In accordance with the lease, the Tates subsequently insured the building with plaintiff Reliance Insurance Company. The policy included fire coverage. Tate Fabricating Co., Inc., was the only named insured. Like most policies, this one granted Reliance subrogation rights, but it also granted the insured the right to foreclose subrogation rights against any tenant even after a loss had already occurred.

Defendant Drossmet purchased insurance from The Hartford Accident and Indemnity Company. This policy provided general liability coverage as well as protection for Drossmet's personal property and improvements.

On June 12, 1987, the defendants negligently caused a fire which substantially damaged the leased building. After a delay caused by questions concerning which insurance company was responsible, Reliance paid $141,500 to have the building repaired. The Tates also paid $1,000 since this was the amount of their deductible under the policy. Now, the Tates and Reliance seek to recoup their losses from Drossmet and Trialco. The defendants deny liability on the ground that the parties intended for the Reliance insurance policy to be procured for the mutual benefit of the lessor and lessee. The defendants also counterclaim for lost profits and property damages allegedly caused by the delay in beginning repair. Additionally, the defendant seeks approximately $17,000 as reimbursement for costs allegedly incurred for repair of the basic lighting in the building.

A. Basic Propositions

The key question is whether the provision requiring the lessor to purchase insurance coverage for the building when viewed as part of the whole lease, relieves the lessee from liability for the fire it negligently started. The lessee's theory is that this provision expressed an intent that the lessor would look only to the insurance for recovery from a fire even if negligently caused by the tenant. In other words, the tenant contends that it is a coinsured or that the parties contracted for the insurance to be for their mutual benefit. The lessor and the insurer, on the other hand, argue that the insurance was only for the lessor's benefit and that the lease as a whole expresses an intent that the lessee be liable for any damage inflicted by the lessee regardless of whether the lessor's insurance covered the damage. Unfortunately, Tennessee case law does not directly address the issue.

The plaintiffs contend that "the controlling law in this case is set forth in Anderson v. Miller, 96 Tenn. 35, 33 S.W. 615 (1896)." In Anderson, a landlord's fire insurance company was allowed to recover from a tenant responsible for a fire loss. Thus, Anderson demonstrates that a tenant may be held responsible for his negligent destruction of leased premises. Certainly the court has no quarrel with this as a general rule of law, but it does not address the critical inquiry in this case. Anderson involved no contract which could even arguably be construed to have shifted this responsibility. In the case at bar, however, the parties entered into a contract which at least arguably expresses an intent that the tenant be excused from the traditional liability for negligent burning of the building. Anderson says nothing about such contracts.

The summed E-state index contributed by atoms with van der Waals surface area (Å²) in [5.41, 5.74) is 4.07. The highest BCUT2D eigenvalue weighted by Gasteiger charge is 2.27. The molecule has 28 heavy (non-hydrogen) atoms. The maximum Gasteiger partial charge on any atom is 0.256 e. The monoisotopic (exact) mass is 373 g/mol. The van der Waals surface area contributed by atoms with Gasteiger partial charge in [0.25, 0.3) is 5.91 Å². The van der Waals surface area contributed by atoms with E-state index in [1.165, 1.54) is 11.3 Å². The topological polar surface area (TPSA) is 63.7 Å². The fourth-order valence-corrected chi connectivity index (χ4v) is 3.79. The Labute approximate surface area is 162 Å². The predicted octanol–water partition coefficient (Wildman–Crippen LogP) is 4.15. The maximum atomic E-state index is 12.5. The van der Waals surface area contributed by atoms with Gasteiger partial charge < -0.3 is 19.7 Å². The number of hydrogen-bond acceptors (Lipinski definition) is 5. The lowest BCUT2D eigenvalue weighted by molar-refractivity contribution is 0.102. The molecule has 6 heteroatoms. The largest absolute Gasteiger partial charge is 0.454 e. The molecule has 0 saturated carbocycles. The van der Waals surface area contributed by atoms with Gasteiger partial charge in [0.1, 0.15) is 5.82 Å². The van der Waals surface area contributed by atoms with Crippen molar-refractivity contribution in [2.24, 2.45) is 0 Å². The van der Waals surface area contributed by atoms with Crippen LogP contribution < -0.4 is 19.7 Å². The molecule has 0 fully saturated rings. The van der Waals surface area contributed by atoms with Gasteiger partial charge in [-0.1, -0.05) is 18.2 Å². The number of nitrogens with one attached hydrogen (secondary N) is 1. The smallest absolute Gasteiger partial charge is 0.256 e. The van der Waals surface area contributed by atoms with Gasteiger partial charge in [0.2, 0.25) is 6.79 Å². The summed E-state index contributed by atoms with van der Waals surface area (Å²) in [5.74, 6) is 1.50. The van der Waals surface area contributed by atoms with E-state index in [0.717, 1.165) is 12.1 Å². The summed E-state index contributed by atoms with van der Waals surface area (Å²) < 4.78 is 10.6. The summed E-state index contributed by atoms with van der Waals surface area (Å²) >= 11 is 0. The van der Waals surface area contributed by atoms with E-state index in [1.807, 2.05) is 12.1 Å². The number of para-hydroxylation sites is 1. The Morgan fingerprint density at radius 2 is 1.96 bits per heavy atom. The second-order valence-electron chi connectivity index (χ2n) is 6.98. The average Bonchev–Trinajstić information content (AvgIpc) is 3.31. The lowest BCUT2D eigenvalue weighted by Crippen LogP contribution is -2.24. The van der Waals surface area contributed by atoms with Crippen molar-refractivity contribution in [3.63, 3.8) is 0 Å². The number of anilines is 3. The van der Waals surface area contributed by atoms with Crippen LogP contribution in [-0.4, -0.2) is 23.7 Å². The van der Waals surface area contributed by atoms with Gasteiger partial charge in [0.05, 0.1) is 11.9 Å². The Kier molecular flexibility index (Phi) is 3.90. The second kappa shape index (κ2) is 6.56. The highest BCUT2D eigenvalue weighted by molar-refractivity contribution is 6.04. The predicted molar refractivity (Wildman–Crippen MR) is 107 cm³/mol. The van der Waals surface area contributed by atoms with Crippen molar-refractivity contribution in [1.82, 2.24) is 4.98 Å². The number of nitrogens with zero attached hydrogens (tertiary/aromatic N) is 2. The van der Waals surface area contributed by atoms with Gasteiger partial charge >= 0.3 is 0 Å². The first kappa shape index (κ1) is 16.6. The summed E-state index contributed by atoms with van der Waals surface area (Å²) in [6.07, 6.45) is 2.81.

Likewise, Miller v. Russell, 674 S.W.2d 290 (Tenn.App.1983), cited by the defendants, is of little help. The Miller court denied an insurer's attempt to subrogate against an allegedly negligent defendant who was also a named loss payee on the insurance policy. The court held that a named loss payee is an "insured" under the policy and that "no right of subrogation exists where the wrongdoer is also an insured under the same policy." Id. at 291. Again, the court certainly finds no fault with the general proposition that an insurance company may not seek subrogation against an insured. Indeed, the plaintiffs apparently even concede this point. That principle in itself, however, says nothing about whether under the facts of this case, the defendants may be considered an implied coinsured under Reliance's policy. If the defendants are implied coinsureds, then, of course, judgment must be entered in their favor. Likewise, if the plaintiffs otherwise contracted to relieve the defendants of liability for their negligent damage to the leased structure, then judgment must be in favor of the defendants. Miller, however, involved a completely different contractual arrangement than that present in this case. Most importantly, the Miller defendant was a named loss payee. Accordingly, Miller does not help answer the questions of whether the present defendants are coinsureds or whether the lease relieves the defendants of responsibility for negligent destruction of the leased premises.

The lease at issue in this case contains two critical components. First, the lease on more than one occasion speaks of the lessee being responsible for damage inflicted by the lessee. For future reference, this will be deemed generally as the repair obligation. Second, the lease requires the lessor to purchase insurance...